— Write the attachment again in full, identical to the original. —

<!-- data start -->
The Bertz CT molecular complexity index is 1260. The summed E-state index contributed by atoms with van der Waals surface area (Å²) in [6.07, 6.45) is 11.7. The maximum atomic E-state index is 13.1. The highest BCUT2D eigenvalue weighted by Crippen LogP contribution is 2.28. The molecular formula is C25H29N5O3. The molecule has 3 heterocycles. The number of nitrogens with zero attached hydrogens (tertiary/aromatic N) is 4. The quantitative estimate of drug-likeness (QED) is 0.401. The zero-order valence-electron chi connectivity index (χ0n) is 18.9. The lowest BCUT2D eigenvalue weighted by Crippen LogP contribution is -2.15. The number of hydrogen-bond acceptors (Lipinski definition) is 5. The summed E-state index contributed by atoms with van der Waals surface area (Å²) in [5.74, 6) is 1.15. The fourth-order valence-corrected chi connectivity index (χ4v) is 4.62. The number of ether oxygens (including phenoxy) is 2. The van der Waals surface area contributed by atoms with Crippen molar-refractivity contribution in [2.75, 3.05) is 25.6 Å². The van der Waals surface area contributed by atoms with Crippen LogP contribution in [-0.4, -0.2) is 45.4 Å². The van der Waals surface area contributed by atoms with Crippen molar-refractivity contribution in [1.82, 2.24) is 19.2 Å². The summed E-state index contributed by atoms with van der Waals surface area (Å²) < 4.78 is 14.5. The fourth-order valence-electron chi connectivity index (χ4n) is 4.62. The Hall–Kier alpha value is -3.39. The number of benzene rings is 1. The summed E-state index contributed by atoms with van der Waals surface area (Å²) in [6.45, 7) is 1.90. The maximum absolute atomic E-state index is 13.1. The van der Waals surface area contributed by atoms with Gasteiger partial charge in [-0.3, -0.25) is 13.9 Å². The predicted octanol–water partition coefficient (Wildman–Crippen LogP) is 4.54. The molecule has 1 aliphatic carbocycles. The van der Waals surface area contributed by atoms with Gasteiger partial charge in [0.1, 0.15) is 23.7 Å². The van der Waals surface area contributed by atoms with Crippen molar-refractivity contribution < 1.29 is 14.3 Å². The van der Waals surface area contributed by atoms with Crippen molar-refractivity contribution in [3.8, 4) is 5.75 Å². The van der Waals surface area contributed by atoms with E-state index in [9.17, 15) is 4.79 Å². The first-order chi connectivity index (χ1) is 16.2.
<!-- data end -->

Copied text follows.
The Bertz CT molecular complexity index is 1260. The summed E-state index contributed by atoms with van der Waals surface area (Å²) in [6.07, 6.45) is 11.7. The maximum atomic E-state index is 13.1. The highest BCUT2D eigenvalue weighted by Crippen LogP contribution is 2.28. The molecular formula is C25H29N5O3. The molecule has 3 heterocycles. The number of nitrogens with zero attached hydrogens (tertiary/aromatic N) is 4. The quantitative estimate of drug-likeness (QED) is 0.401. The zero-order valence-electron chi connectivity index (χ0n) is 18.9. The lowest BCUT2D eigenvalue weighted by Crippen LogP contribution is -2.15. The number of hydrogen-bond acceptors (Lipinski definition) is 5. The summed E-state index contributed by atoms with van der Waals surface area (Å²) in [5.74, 6) is 1.15. The fourth-order valence-corrected chi connectivity index (χ4v) is 4.62. The number of ether oxygens (including phenoxy) is 2. The van der Waals surface area contributed by atoms with Crippen molar-refractivity contribution in [2.75, 3.05) is 25.6 Å². The van der Waals surface area contributed by atoms with Crippen LogP contribution in [-0.4, -0.2) is 45.4 Å². The van der Waals surface area contributed by atoms with Crippen molar-refractivity contribution in [1.82, 2.24) is 19.2 Å². The summed E-state index contributed by atoms with van der Waals surface area (Å²) < 4.78 is 14.5. The fourth-order valence-electron chi connectivity index (χ4n) is 4.62. The Hall–Kier alpha value is -3.39. The number of benzene rings is 1. The summed E-state index contributed by atoms with van der Waals surface area (Å²) in [6.45, 7) is 1.90. The maximum absolute atomic E-state index is 13.1. The van der Waals surface area contributed by atoms with Gasteiger partial charge in [-0.3, -0.25) is 13.9 Å². The predicted octanol–water partition coefficient (Wildman–Crippen LogP) is 4.54. The molecule has 1 aliphatic carbocycles. The van der Waals surface area contributed by atoms with Gasteiger partial charge in [0.1, 0.15) is 23.7 Å². The van der Waals surface area contributed by atoms with Crippen molar-refractivity contribution < 1.29 is 14.3 Å². The van der Waals surface area contributed by atoms with Crippen molar-refractivity contribution in [3.8, 4) is 5.75 Å². The van der Waals surface area contributed by atoms with E-state index in [9.17, 15) is 4.79 Å². The first-order chi connectivity index (χ1) is 16.2.